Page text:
We are on our way to the beautiful city of Bath Spa, where we are expected at a lovely bed and breakfast…but not until tomorrow. So we’ve boarded a train heading in that general direction to see what captures our attention along the route. It doesn’t take long. Within about an hour we catch our first glimpses of the imposing spire of Salisbury Cathedral, soaring above the billowing oaks of the surrounding landscape. This is, in fact the tallest church spire in Britain and it seems as good a reason as any to overnight in Salisbury.
If we needed another good reason, it’s that the town is overlooked by the remnants of one of the earliest settlements on these beautiful isles. Old Sarum is said to have been settled as far back as 500 BC, during the Iron Age. The location of the fort along the Avon River provided good access to transportation, and it’s perch on the hill overlooking the plains for miles around made Sarum easier to defend. Not withstanding that, the settlement and it’s cathedral were further buffered from invasion by a seriously business-like moat. It would have been an intimidating target for the Vikings who regularly raided Sarum in the earliest centuries. This Old Sarum ‘teaching kit‘ provides a great history of the place.
Standing amid the ruins of Sarum, it takes a reasonable amount of imagination to envision life some 2,000 years ago. This rendering of Old Sarum from Wikipedia illustrates the fort, the original cathedral and the town when it was still a bustling center of trade.
Much of the fortifications were dismantled and sold off, piece by piece for building materials during the tumultuous reign of Henry VIII. But it is nonetheless a truly inspiring place not only for what remains of Old Sarum but for it’s remarkable outlook on New Sarum, the gorgeous Avon River, and the surrounding English countryside. We consider ourselves very fortunate to be visiting on a beautiful Fall day.
New Sarum, or Salisbury is a completely delightful place. With a population of less than 50,000 it barely qualifies as a city but a city it is, and indeed it’s the only city in the lovely county of Wiltshire. At the confluence of five rivers, Salisbury has been a market center since Sarumites decided, around the year 1200, to come down from their hilltop perch and settle on the Plain of Salisbury where they established thriving dairy, beef and wool markets. Charles Dickens modeled some of the markets in his stories around Salisbury’s.
You can’t wander very far without crossing one of the many delightful bridges in Salisbury with scenes that bring to mind Wind in the Willows or Tales of Beatrix Potter. I can almost see Jeremy Fisher casting his line from the banks of these whimsical waterways.
Like many of Britain’s oldest settlements Salisbury was protected behind stout stone walls, with access controlled and likely tolled through five imposing gates. It’s said that the composer Handel lived above St. Ann’s Gate, where he is said to have composed several pieces. This gate leads into Cathedral Close.
We’ve arrived at Salisbury Cathedral just as the first chords of the evening service roll out of the stately pipes of the Father Willis Organ, built in 1877 and considered one of the ‘finest pipe organs in the world’ (Sir Frederick Ouseley, 1877). Few things stop me in my tracks as effectively as the strains of a vintage pipe organ, so I haul my sister into a pew and we settle in for the hour long service. It turns out that this particular evening worship is a memorial to a parishioner who has recently ‘passed on’. I feel something of a voyeur, sitting shoulder-to-shoulder with friends and relations all connected in some way to the departed soul. My sister would happily have crept away mid-eulogy but I would have none of it, until the last strains of the last hymn wafted away into the cavernous ceiling, and the spectacular pipe organ was wound down for the night. We nodded our respects to the friends and relations as we left. I might even have muttered something to someone about how sad it was…the ‘passing’. And I thought how odd they might think it that we two strangers from very far away, and with no connection whatsoever, have just passed through their lives at this sad time, for just this moment. I wonder if anyone will remember seeing us at all, or if the question might come up over tomorrow’s tea, “Who were those lovely women sitting next to me at Harry’s service? Were they friends of his? Or distant relatives?”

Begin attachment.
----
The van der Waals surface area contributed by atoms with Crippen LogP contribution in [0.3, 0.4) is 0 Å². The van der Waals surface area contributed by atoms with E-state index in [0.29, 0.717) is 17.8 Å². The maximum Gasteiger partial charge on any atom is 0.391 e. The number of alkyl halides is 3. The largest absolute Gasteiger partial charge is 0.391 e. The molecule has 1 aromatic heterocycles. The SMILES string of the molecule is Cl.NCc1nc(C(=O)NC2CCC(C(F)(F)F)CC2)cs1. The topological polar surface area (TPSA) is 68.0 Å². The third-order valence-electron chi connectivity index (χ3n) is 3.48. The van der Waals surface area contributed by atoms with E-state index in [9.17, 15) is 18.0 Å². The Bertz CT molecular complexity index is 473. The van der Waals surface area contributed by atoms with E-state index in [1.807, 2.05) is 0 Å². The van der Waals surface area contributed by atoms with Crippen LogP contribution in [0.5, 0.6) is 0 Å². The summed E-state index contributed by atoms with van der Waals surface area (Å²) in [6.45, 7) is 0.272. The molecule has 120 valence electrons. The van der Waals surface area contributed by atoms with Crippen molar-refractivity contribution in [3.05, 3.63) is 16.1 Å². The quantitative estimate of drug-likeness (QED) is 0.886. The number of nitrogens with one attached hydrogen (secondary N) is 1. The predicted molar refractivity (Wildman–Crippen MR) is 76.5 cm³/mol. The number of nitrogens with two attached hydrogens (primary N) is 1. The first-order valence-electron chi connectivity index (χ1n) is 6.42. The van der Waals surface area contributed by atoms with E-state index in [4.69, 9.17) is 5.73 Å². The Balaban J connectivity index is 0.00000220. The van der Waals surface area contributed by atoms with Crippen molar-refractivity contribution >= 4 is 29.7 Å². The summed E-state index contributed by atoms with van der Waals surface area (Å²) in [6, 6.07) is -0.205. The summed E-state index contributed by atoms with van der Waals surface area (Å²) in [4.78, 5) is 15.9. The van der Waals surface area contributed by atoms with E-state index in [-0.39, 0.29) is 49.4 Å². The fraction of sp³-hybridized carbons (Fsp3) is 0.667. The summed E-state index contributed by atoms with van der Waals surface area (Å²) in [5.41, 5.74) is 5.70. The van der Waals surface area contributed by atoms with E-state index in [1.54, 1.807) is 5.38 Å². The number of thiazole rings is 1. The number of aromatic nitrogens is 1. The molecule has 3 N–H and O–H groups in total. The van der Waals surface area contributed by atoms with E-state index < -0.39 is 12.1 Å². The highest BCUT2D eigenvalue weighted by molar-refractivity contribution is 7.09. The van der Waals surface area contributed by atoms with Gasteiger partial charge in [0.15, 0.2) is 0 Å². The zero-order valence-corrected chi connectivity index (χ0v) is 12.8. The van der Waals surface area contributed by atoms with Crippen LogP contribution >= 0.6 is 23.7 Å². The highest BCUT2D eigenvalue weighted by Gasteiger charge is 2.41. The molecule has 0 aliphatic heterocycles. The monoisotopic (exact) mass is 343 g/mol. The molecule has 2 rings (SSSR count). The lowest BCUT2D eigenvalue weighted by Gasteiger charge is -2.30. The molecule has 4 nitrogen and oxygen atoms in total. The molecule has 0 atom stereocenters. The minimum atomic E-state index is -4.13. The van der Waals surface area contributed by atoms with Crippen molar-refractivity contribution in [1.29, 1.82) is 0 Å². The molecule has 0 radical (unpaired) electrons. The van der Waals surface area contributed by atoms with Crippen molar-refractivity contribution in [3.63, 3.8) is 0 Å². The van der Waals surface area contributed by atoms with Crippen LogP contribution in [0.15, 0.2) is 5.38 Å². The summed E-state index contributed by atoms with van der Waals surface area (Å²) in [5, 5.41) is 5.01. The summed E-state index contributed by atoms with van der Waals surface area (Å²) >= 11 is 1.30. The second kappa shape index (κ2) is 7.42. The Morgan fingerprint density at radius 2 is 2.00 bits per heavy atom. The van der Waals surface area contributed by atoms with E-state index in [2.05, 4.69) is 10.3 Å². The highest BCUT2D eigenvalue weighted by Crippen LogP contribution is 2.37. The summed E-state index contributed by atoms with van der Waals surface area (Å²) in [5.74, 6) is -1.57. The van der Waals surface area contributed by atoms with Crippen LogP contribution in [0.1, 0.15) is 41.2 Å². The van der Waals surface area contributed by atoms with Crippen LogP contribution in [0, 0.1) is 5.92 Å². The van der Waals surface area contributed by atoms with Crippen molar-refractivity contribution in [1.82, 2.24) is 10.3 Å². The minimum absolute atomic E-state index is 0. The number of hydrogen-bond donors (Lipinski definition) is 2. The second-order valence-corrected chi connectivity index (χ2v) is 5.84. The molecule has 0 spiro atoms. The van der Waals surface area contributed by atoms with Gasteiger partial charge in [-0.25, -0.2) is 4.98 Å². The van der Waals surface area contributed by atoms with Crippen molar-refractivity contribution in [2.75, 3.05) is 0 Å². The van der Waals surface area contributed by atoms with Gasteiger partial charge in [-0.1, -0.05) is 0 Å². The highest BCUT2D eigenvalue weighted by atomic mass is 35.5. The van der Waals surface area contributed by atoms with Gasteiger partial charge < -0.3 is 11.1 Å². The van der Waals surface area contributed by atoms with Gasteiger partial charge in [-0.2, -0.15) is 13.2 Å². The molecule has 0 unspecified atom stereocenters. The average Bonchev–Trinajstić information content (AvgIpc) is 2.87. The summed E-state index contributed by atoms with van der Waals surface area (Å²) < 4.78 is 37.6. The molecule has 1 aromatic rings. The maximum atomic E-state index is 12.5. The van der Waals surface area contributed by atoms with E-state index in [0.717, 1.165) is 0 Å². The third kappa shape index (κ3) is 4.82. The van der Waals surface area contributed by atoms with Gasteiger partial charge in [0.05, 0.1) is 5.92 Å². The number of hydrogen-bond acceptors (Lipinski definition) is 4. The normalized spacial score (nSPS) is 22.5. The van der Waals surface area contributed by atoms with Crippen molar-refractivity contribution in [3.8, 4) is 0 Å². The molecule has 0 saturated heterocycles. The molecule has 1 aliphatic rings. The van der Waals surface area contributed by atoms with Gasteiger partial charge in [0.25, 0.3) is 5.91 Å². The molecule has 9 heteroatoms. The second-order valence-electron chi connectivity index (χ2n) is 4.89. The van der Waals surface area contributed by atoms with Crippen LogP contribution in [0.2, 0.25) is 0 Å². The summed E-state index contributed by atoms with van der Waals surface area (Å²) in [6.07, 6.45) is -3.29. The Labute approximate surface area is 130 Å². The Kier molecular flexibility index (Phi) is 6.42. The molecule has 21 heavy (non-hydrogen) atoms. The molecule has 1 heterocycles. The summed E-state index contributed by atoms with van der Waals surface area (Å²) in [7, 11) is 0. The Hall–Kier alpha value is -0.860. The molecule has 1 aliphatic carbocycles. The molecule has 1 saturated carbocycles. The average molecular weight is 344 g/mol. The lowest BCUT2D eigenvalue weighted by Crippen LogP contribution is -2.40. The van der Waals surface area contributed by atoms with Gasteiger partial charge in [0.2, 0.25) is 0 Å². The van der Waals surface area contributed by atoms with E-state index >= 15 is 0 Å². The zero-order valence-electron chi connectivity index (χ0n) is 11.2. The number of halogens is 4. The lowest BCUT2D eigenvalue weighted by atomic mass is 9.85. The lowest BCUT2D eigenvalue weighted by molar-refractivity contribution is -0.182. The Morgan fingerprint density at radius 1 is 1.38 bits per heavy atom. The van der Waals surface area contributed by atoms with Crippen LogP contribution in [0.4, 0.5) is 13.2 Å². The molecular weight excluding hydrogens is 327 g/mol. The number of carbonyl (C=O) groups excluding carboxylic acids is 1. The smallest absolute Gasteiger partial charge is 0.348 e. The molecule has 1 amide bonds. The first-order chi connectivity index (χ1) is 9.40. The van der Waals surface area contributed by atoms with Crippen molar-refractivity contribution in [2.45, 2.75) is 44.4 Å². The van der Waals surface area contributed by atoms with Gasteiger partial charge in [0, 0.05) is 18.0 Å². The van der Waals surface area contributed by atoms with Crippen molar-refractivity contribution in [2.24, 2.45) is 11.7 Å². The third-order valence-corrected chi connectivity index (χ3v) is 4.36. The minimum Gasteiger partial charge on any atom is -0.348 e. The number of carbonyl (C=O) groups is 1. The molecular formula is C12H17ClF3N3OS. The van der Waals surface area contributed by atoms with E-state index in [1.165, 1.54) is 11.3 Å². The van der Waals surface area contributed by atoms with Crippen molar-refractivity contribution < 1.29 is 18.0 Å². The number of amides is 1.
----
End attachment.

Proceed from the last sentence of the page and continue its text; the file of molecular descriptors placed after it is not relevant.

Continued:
Edward Rutherfurd’s great book Sarum tells the history of Salisbury around the fictional life of a stonemason on the massive stoneworks that are Salisbury Cathedral. There is a ‘No Photo’ policy here and I was sorry not to have been able to capture the breathtaking effects of the impossibly high ceilings created by the many unique ‘flying buttresses’. But I was consoled somewhat by the exquisite light that bathed our last view of Salisbury Cathedral and Cathedral Close.
This has been a wonderful place to overnight and I am terrifically grateful for my sisters enthusiasm to see Old Sarum – one of the most memorable of experiences. When we planned this trip we purposely left our itinerary fairly loose so we could change our collective mind as we rolled along. One of the few commitments we did make was to spend our last few days in the highly touted UNESCO World Heritage Site – Bath, where we will head tomorrow. And then we will see if we really have saved the best for last. Stay tuned!